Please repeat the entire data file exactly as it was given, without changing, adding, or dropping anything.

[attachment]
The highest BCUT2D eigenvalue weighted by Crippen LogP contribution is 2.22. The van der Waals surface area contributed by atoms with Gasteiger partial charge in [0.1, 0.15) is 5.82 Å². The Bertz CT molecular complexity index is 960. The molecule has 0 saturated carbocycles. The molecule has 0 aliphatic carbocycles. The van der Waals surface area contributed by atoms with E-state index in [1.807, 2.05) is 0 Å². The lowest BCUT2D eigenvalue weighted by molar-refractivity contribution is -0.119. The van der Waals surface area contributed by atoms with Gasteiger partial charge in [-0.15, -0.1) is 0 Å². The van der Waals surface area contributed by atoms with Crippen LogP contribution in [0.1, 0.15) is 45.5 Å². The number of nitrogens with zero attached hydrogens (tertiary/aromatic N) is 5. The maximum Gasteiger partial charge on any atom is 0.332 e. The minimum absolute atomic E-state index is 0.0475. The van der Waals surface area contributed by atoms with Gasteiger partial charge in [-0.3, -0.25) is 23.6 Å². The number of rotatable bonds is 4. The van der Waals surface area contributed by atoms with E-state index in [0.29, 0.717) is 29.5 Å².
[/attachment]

The highest BCUT2D eigenvalue weighted by Crippen LogP contribution is 2.22. The van der Waals surface area contributed by atoms with Gasteiger partial charge in [0.1, 0.15) is 5.82 Å². The Bertz CT molecular complexity index is 960. The molecule has 0 saturated carbocycles. The molecule has 0 aliphatic carbocycles. The van der Waals surface area contributed by atoms with E-state index in [1.807, 2.05) is 0 Å². The lowest BCUT2D eigenvalue weighted by molar-refractivity contribution is -0.119. The van der Waals surface area contributed by atoms with Gasteiger partial charge in [-0.15, -0.1) is 0 Å². The van der Waals surface area contributed by atoms with Crippen LogP contribution in [0.1, 0.15) is 45.5 Å². The number of nitrogens with zero attached hydrogens (tertiary/aromatic N) is 5. The maximum Gasteiger partial charge on any atom is 0.332 e. The minimum absolute atomic E-state index is 0.0475. The van der Waals surface area contributed by atoms with Gasteiger partial charge in [-0.3, -0.25) is 23.6 Å². The number of rotatable bonds is 4. The van der Waals surface area contributed by atoms with E-state index in [0.29, 0.717) is 29.5 Å².